Introduction to Ceramic Identification
Since prehistoric times, engineered ceramic and glass materials have had significant roles in most technologies. Ceramics is one of the most ancient industries going back thousands of years. Once humans discovered that clay could be found in abundance and formed into objects by first mixing with water and then firing, a key industry was born.
In this location, hundreds of clay figurines representing Ice Age animals were also uncovered near the remains of a horseshoe-shaped kiln. The first examples of pottery appeared in Eastern Asia several thousand years later. It is believed that from China the use of pottery successively spread to Japan and the Russian Far East region where archeologists have found shards of ceramic artifacts dating to 14, BCE.
Earthenware was the first kind of pottery made, dating back about 9, years. In the 21st century, it is still widely used. creamware vase.
Originally, Delftware, or Delft pottery is blue and white pottery made in and around Delft in the Netherlands from the 16th century Later delftware came to refer to a type of pottery in which a white glaze is applied, and typically decorated with metal oxide colors. Delftware includes pottery objects of all descriptions such as plates, ornaments and tiles. This book includes 24 color and monochrome illustrations featuring every piece of delftware the authors could find from around the world.
It includes more than 1, entries for objects ranging in date from C. Book includes a newspaper article on delftware. Scarce Limited Edition, hand numbered as of printed. Published by: Sotheby Publications, London. AS IS! Please see photos. More photos available upon request.
Gien marks and dates
The most frequently found artefact on the archaeological excavation site is the potsherd. Sherds are broken remnant pieces of items such as bowls, jugs, drinking vessels and most commonly, pots. Most sites are literally smothered with potsherds, some large the size of a hand and some small only as big as a fingernail. It is relatively rare to find whole, undamaged pieces.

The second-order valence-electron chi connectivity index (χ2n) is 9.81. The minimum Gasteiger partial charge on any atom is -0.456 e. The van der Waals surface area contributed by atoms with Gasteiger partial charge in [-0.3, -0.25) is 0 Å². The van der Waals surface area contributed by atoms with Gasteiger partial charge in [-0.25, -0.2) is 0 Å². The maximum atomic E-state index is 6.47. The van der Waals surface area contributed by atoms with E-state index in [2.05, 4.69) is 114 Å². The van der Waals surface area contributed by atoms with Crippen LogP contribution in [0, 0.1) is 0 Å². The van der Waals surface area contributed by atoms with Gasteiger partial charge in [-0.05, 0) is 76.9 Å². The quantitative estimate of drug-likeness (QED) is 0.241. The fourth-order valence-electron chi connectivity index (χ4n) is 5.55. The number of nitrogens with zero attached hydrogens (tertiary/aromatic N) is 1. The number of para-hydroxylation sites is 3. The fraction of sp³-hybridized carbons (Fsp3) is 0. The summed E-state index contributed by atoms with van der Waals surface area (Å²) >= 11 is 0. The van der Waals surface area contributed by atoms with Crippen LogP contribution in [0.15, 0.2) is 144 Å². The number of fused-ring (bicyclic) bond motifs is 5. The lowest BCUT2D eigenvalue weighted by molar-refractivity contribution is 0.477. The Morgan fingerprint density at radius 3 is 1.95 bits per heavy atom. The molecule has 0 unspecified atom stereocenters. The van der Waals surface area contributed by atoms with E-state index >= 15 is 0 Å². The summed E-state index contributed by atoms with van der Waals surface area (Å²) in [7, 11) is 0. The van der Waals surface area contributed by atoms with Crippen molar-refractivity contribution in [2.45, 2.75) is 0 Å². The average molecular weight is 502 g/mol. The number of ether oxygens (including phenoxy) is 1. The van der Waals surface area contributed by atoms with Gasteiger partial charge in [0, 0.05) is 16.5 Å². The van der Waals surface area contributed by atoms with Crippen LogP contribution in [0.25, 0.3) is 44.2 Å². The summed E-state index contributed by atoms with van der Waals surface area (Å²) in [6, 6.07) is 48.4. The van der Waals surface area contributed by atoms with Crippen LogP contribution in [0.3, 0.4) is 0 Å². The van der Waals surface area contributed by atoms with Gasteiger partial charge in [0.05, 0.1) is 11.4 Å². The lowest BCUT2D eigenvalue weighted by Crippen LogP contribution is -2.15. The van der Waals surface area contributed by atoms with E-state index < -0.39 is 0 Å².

Terminology Ceramic and pottery are often interchangeable archaeological terms but they do have specific differences. Stoneware and earthenware pottery are terms likely to be affixed in archaeology, to rudely made utilitarian items such as bowls, cups, jugs and pots.
There are three basic categories of pottery: earthenware, stoneware and porcelain. They vary according to the clay used to make them, and the temperature needed to fire them. This is the longest-established type of pottery, dating back to the Stone Age. Although its composition can vary significantly, a generic composition of earthenware clay is: 25 percent ball clay, 28 percent kaolin, 32 percent quartz, and 15 percent feldspar.
It is the softest type, being fired at the lowest temperature. It is porous absorbs water and easily scratched. To make earthenware objects waterproof, they need to be coated in a vitreous glass-like liquid, and then re-fired in the kiln. The iron-content of the clay used for earthenware gives a colour which ranges from buff to dark red, or even cream, grey or black, according to the amount present and the atmosphere notably the oxygen content in the kiln during firing.
Earthenware can be as thin as porcelain, but it is less strong, less tough, and more porous than stoneware. Generally speaking, earthenwares are fired at temperatures between degrees Celsius. The category of earthenware includes all ancient pottery, terracotta objects, 16th century and later Japanese and Chinese pottery, as well as European pottery made up to the 17th century.
In particular, it includes maiolica faience or delft a tin-glazed style of earthenware.